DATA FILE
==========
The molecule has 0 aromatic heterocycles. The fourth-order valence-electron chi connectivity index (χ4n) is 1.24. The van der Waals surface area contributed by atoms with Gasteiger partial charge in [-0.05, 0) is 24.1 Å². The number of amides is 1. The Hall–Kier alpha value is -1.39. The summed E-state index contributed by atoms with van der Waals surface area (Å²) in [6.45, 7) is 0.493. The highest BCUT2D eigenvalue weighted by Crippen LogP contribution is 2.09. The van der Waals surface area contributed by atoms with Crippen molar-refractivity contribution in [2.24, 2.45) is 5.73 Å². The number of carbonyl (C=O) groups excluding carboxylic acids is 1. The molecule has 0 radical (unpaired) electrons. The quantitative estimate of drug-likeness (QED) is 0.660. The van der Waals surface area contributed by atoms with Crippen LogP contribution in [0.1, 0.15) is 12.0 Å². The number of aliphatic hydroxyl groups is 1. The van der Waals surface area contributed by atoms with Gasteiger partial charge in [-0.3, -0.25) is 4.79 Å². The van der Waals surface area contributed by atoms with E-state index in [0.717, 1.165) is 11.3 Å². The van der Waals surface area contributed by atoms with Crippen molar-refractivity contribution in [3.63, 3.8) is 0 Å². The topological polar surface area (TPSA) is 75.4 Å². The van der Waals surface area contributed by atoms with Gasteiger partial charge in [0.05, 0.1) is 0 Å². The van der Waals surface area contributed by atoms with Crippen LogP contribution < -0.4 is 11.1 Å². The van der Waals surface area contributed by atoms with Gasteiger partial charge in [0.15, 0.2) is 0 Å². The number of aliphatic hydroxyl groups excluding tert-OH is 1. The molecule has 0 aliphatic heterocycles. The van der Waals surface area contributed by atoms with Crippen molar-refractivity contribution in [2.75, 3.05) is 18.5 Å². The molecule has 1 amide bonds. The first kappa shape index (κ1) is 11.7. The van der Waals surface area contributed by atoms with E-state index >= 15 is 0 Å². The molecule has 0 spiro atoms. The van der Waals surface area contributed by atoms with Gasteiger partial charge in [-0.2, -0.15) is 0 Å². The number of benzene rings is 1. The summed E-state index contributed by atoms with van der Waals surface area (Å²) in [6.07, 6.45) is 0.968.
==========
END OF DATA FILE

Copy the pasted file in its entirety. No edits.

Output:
The molecule has 0 aromatic heterocycles. The fourth-order valence-electron chi connectivity index (χ4n) is 1.24. The van der Waals surface area contributed by atoms with Gasteiger partial charge in [-0.05, 0) is 24.1 Å². The number of amides is 1. The Hall–Kier alpha value is -1.39. The summed E-state index contributed by atoms with van der Waals surface area (Å²) in [6.45, 7) is 0.493. The highest BCUT2D eigenvalue weighted by Crippen LogP contribution is 2.09. The van der Waals surface area contributed by atoms with Crippen molar-refractivity contribution in [2.24, 2.45) is 5.73 Å². The number of carbonyl (C=O) groups excluding carboxylic acids is 1. The molecule has 0 radical (unpaired) electrons. The quantitative estimate of drug-likeness (QED) is 0.660. The van der Waals surface area contributed by atoms with Crippen LogP contribution in [0.1, 0.15) is 12.0 Å². The number of aliphatic hydroxyl groups is 1. The van der Waals surface area contributed by atoms with Gasteiger partial charge in [-0.3, -0.25) is 4.79 Å². The van der Waals surface area contributed by atoms with E-state index in [0.717, 1.165) is 11.3 Å². The van der Waals surface area contributed by atoms with Crippen molar-refractivity contribution in [3.63, 3.8) is 0 Å². The topological polar surface area (TPSA) is 75.4 Å². The van der Waals surface area contributed by atoms with Gasteiger partial charge in [0.05, 0.1) is 0 Å². The van der Waals surface area contributed by atoms with Crippen LogP contribution < -0.4 is 11.1 Å². The van der Waals surface area contributed by atoms with Gasteiger partial charge in [0.15, 0.2) is 0 Å². The number of aliphatic hydroxyl groups excluding tert-OH is 1. The molecule has 0 aliphatic heterocycles. The van der Waals surface area contributed by atoms with Crippen molar-refractivity contribution in [2.75, 3.05) is 18.5 Å². The molecule has 1 amide bonds. The first kappa shape index (κ1) is 11.7. The van der Waals surface area contributed by atoms with E-state index >= 15 is 0 Å². The molecule has 0 spiro atoms. The van der Waals surface area contributed by atoms with Gasteiger partial charge in [-0.2, -0.15) is 0 Å². The number of benzene rings is 1. The summed E-state index contributed by atoms with van der Waals surface area (Å²) in [6.07, 6.45) is 0.968.